Across the country and the world, there are an estimated 29 million abandoned oil and gas wells leaking methane and other contaminants into ground water and the atmosphere. Despite this, we continue to poke more holes in the Earth, making more wounds that never heal.
An abandoned well is an open straw from the surface down to fossil fuel-bearing rock, often passing through freshwater aquifers. The only thing stopping ground water contamination is a bit of steel and concrete that was put there when the well was completed, often decades ago. It is hot and salty at the bottom of a well. Perfect conditions for corrosion of steel and degradation of concrete. Once that happens, and it always will, channels of contamination open to the freshwater aquifers that we use for drinking and crop irrigation.
NOAA (The National Oceanic and Atmospheric Administration) just published a shocking report indicating that the Northern Hemisphere had its hottest summer in recorded history. One would think that in light of this news, Andrew Wheeler, the EPA Administrator, would reconsider his stance on the assault of existing methane rules. These rules have been successful in preventing the emissions of millions of tons of the highly-potent greenhouse gas methane. Yet, Wheeler, who also happens to be a former coal industry lobbyist, has failed to meet the dire needs of the current moment.
As the current presidential term comes to an end, the nation is at a natural moment for taking stock. In evaluating the Trump administration, Americans will want to know: has this President improved my situation in life and is the nation’s future brighter? Analysis of a range of policy actions made by the Trump administration reveals that overwhelmingly the answer to that fundamental question for working families is a resounding “no.”
Opposition to the 2016 Leak Detection and Repair Rule Rollback
On Aug. 13, U.S. Environmental Protection Agency Administrator and former coal lobbyist Andrew Wheeler stopped in Pittsburgh to announce the finalization of another dangerous regulatory rollback. Amid the global pandemic and over 1,000 Americans dying every day from acute respiratory disease, EPA gutted commonsense air pollution standards that protect the public from methane leaks from fracked gas infrastructure. These methane controls, known as the 2016 New Source Performance Standards for the Oil and Natural Gas Industry (2016 NSPS), have been successfully implemented for years. They have already helped prevent hundreds of thousands of tons of industrial methane leaks.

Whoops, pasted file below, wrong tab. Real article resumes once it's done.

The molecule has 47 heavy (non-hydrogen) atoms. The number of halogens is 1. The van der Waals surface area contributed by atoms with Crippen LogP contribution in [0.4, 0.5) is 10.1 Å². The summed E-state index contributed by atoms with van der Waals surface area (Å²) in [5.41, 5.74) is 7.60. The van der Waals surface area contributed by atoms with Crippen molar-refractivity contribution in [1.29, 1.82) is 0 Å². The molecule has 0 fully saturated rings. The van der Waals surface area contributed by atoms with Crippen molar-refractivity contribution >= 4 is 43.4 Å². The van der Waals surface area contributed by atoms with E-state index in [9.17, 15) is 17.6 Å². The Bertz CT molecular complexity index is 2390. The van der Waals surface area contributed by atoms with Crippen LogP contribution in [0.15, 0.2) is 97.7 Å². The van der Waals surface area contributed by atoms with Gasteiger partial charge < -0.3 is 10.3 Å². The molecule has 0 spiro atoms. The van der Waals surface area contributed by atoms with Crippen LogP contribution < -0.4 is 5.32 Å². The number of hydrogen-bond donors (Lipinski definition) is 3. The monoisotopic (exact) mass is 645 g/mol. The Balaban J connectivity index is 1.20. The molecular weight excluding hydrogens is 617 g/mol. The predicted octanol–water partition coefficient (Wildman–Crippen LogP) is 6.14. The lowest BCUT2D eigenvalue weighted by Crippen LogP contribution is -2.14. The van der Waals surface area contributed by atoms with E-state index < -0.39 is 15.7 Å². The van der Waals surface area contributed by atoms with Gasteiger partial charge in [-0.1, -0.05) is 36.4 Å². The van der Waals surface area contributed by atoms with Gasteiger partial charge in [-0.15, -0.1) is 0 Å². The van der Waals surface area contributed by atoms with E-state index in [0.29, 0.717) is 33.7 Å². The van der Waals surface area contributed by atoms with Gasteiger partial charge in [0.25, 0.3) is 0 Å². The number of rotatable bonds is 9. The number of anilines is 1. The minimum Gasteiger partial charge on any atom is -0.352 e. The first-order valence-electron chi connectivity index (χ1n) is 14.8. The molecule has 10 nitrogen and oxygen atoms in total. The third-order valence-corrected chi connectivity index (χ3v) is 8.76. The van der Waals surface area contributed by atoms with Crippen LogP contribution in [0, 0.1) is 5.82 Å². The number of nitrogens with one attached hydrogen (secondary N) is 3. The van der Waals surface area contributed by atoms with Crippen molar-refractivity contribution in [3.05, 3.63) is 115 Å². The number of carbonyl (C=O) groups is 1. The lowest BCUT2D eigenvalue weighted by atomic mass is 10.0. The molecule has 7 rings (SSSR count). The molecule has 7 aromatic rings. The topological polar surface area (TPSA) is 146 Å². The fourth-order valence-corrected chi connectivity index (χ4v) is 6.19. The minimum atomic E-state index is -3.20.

In one of the most unconscionable public health decisions to date, the U.S. Environmental Protection Agency (EPA) is openly admitting it will turn a blind eye to industry polluters who claim COVID19 “made them pollute.”
Oil and gas companies will now profit from being able to easily release dangerous toxins into our atmosphere at the expense of our wellbeing.
Deregulation of pollution standards is what will cause Pennsylvania to yet again experience one of the hottest summers on record according to the U.S. National Oceanic and Atmospheric Administration (NOAA). Not only are temperatures rising but so are extreme weather conditions.
Usually it is really hot and humid in Philadelphia in the summer, but this summer will be something different.
The National Oceanic and Atmospheric Administration (NOAA) forecasts that 2020 has a 75-percent chance of being the hottest year on record in the United States since records began in 1880, beating 2016. This summer will require the City to rethink how we deal with extreme heat and climate change.
It’s extremely worrisome what the long, hot summer months will bring to Philadelphia. What’s more troubling is which groups of people will suffer the most. Many Philadelphians are very vulnerable to the heat, but the risk is not evenly distributed.
What is the future of gas in the U.S. electric power sector? Is it essential, long-term, for a reliable and economical electric supply? A new study from UC Berkeley provides the latest answer, demonstrating it is technically and economically feasible to reach 90% clean electricity by 2035 without building any new gas plants and reducing generation from existing plants by 70%, all without any increase in wholesale power costs compared to today.